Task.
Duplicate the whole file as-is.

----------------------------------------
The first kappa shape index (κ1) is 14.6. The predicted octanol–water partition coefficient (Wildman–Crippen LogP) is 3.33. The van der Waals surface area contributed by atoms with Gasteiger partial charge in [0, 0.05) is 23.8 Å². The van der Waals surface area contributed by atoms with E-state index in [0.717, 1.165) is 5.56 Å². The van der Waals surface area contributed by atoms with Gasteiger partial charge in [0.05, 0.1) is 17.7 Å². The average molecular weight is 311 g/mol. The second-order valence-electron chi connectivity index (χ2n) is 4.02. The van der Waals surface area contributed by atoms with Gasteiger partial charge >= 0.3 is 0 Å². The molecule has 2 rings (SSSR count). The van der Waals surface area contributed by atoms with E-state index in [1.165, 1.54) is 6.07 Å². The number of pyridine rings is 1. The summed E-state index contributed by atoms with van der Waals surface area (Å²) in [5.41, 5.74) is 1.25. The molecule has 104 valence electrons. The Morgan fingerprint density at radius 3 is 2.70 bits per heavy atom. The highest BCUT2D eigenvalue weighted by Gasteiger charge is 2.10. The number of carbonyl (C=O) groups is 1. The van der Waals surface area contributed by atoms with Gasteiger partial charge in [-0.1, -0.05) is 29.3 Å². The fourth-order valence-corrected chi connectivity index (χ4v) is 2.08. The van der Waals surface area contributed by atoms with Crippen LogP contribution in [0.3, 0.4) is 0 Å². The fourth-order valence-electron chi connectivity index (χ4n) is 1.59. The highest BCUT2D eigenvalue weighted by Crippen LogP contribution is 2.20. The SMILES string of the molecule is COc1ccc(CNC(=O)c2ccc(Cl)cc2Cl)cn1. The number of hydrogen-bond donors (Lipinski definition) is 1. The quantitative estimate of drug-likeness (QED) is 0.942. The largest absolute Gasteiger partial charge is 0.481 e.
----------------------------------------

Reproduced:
The first kappa shape index (κ1) is 14.6. The predicted octanol–water partition coefficient (Wildman–Crippen LogP) is 3.33. The van der Waals surface area contributed by atoms with Gasteiger partial charge in [0, 0.05) is 23.8 Å². The van der Waals surface area contributed by atoms with E-state index in [0.717, 1.165) is 5.56 Å². The van der Waals surface area contributed by atoms with Gasteiger partial charge in [0.05, 0.1) is 17.7 Å². The average molecular weight is 311 g/mol. The second-order valence-electron chi connectivity index (χ2n) is 4.02. The van der Waals surface area contributed by atoms with Gasteiger partial charge >= 0.3 is 0 Å². The molecule has 2 rings (SSSR count). The van der Waals surface area contributed by atoms with E-state index in [1.165, 1.54) is 6.07 Å². The number of pyridine rings is 1. The summed E-state index contributed by atoms with van der Waals surface area (Å²) in [5.41, 5.74) is 1.25. The molecule has 104 valence electrons. The Morgan fingerprint density at radius 3 is 2.70 bits per heavy atom. The highest BCUT2D eigenvalue weighted by Gasteiger charge is 2.10. The number of carbonyl (C=O) groups is 1. The van der Waals surface area contributed by atoms with Gasteiger partial charge in [-0.1, -0.05) is 29.3 Å². The fourth-order valence-corrected chi connectivity index (χ4v) is 2.08. The van der Waals surface area contributed by atoms with Crippen LogP contribution in [0.3, 0.4) is 0 Å². The fourth-order valence-electron chi connectivity index (χ4n) is 1.59. The highest BCUT2D eigenvalue weighted by Crippen LogP contribution is 2.20. The SMILES string of the molecule is COc1ccc(CNC(=O)c2ccc(Cl)cc2Cl)cn1. The number of hydrogen-bond donors (Lipinski definition) is 1. The quantitative estimate of drug-likeness (QED) is 0.942. The largest absolute Gasteiger partial charge is 0.481 e.